As regards domestic support measures for farmers (price support), these are regulated through a reduction in the total aggregate measurement of support (total AMS). Developed countries are committed to reducing their total AMS by 20 % over six years (1986-1988 being the base period used to calculate the reductions). Developing countries must reduce their total AMS by 13 % over ten years. These commitments do not apply to measures with a zero or minimal impact on trade (so-called 'green category' measures, such as agricultural research or training provided within the framework of public programmes).
This set of measures is designed to be a continuous process with the long-term aim of securing gradual substantial reductions in support and protection in the field of agriculture.
Textiles and clothing
The 1973 Multifibre Arrangement (MFA), which covers natural and synthetic fibres and related products, had left trade in textile products outside the common GATT system. In fact, this agreement had set up a derogatory system by legalising bilateral voluntary restraint agreements between states, in other words quantitative restrictions, prohibited by the GATT.
The Uruguay Round negotiations aimed to ensure the smooth integration of the textiles and clothing sector into GATT 1994. Thus, the Agreement on Textiles and Clothing (ATC) provides for the gradual dismantling of the Multifibre Arrangement by 1 January 2005. This involves the gradual elimination of quantitative restrictions, especially the bilateral quotas negotiated under the MFA. Integration means that once the product is integrated, trade in that product is governed by the general rules of GATT 1994. The integration programme has four stages and all products must be integrated no later than 1 January 2005. The Agreement also stipulates that all restrictions on imports of textiles and clothing not covered by the MFA must be notified and brought into line with the GATT within one year of the entry into force of the ATC or gradually eliminated over a period not exceeding the duration of the agreement (by 2005).
Safeguard measures may be applied for countries whose local industries will have difficulties adjusting. These measures may last no longer than three years and will be strictly monitored by the Textiles Monitoring Body.
RULES CONCERNING NON-TARIFF MEASURES
Technical barriers to trade
The Agreement on Technical Barriers to Trade (TBT) aims to ensure that technical regulations and standards and conformity assessment procedures do not create unnecessary obstacles to international trade. The Agreement recognises the right of countries to adopt such measures in order to fulfil a legitimate objective, for example the protection of human health or safety or the protection of the environment. Technical regulations and standards must not discriminate between national products and like products that are imported. Indeed, the Agreement encourages the use of international standards and the harmonisation and mutual recognition of technical regulations, standards and conformity assessment procedures.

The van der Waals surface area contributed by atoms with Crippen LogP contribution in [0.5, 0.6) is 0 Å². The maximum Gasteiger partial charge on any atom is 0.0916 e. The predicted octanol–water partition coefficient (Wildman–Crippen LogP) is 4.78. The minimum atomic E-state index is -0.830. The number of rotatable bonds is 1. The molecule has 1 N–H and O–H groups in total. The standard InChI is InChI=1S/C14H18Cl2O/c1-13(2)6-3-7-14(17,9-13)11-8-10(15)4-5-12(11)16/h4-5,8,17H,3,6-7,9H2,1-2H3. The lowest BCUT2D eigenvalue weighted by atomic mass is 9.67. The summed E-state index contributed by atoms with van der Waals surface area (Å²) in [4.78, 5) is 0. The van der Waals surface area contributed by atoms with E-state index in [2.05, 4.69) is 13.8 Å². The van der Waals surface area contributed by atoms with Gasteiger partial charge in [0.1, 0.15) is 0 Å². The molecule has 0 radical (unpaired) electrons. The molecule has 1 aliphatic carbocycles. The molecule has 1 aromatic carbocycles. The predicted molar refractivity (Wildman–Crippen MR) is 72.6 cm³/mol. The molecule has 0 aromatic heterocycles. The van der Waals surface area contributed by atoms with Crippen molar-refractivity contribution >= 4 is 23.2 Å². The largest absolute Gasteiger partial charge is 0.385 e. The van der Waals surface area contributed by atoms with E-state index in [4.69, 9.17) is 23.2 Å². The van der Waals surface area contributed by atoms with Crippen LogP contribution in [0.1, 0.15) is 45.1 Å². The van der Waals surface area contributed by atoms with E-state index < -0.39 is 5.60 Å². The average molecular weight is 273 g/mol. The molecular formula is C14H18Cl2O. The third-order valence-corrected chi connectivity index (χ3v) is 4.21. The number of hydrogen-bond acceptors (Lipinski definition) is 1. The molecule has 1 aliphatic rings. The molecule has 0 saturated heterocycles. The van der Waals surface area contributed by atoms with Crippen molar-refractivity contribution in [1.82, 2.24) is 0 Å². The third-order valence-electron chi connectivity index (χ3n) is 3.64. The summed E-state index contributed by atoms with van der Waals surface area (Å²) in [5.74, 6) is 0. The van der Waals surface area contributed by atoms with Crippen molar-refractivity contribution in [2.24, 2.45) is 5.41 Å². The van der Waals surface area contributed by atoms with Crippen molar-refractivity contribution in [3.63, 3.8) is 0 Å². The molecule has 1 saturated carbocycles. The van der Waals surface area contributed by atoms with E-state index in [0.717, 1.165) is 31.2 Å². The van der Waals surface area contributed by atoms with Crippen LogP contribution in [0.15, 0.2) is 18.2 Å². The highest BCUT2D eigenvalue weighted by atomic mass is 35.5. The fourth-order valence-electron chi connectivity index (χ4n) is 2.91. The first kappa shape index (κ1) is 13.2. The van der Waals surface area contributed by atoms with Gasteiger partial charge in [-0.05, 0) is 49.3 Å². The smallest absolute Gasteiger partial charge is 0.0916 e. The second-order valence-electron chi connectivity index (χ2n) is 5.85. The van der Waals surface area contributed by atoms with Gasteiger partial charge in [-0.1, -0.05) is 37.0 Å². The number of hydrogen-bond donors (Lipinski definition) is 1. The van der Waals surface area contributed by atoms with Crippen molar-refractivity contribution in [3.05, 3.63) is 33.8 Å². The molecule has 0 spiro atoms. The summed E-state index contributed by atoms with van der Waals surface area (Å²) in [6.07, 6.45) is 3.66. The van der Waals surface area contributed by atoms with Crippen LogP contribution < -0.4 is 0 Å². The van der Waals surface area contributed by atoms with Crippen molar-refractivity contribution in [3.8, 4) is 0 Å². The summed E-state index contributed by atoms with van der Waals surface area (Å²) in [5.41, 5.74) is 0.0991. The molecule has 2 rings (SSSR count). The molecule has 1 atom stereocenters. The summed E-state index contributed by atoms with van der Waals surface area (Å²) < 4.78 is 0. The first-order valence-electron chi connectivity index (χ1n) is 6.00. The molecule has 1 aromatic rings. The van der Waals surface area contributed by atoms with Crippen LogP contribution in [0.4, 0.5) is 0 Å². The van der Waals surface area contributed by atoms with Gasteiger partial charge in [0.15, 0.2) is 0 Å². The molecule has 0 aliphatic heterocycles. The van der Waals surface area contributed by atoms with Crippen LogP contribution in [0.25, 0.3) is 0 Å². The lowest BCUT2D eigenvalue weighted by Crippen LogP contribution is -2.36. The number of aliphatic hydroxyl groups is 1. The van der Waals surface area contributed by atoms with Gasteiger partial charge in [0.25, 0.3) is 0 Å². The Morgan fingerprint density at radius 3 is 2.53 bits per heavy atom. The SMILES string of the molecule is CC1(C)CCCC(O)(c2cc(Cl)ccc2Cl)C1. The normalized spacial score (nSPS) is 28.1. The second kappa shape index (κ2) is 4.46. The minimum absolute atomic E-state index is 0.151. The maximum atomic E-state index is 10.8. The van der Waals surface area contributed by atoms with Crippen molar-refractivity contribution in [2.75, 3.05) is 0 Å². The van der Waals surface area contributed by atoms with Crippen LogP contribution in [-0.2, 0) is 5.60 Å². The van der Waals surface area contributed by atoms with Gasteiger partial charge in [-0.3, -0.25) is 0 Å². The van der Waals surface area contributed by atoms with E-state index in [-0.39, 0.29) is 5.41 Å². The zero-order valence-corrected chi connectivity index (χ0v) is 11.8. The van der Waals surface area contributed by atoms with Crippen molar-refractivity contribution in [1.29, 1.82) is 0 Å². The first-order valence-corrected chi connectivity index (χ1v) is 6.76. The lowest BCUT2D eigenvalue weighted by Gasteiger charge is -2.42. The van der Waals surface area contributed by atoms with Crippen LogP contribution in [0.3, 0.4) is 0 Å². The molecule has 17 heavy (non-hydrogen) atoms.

The Agreement contains a Code of Good Practice for the Preparation, Adoption and Application of Standards by central government bodies together with provisions concerning the preparation and application of technical regulations for local government bodies and non-governmental organisations. The Agreement stipulates that procedures for assessing conformity of products with national standards must not discriminate against imported products. The Agreement also provides for the establishment of national enquiry points to facilitate access to information on the technical regulations, standards and conformity assessment procedures in each member country.
The Agreement on the Application of Sanitary and Phytosanitary Measures (SPS) relates to all SPS measures which may, directly or indirectly, affect international trade. SPS measures are defined as measures applied to protect human and animal life or to protect plant life from risks associated with additives, contaminants, toxins or diseases present in foodstuffs, or to protect a country in the event of the entry, establishment or spread of pests.
The Agreement affords members the right to take SPS measures based on scientific principles, but they must ensure that those measures do not discriminate against other countries. Moreover, the SPS measures must not be used for protectionist purposes. Members are encouraged to base their measures on international standards, guidelines or recommendations wherever possible. The application of standards may be contested and a dispute settlement procedure is established.
CUSTOMS AND TRADE ADMINISTRATION
Where customs duties are levied on an ad valorem basis, it is important to establish a clear procedure to determine the customs value of the goods imported. Indeed, when carried out according to unfair rules, the customs valuation may have the effect of a non-tariff protective measure and be more restrictive than the customs duty itself.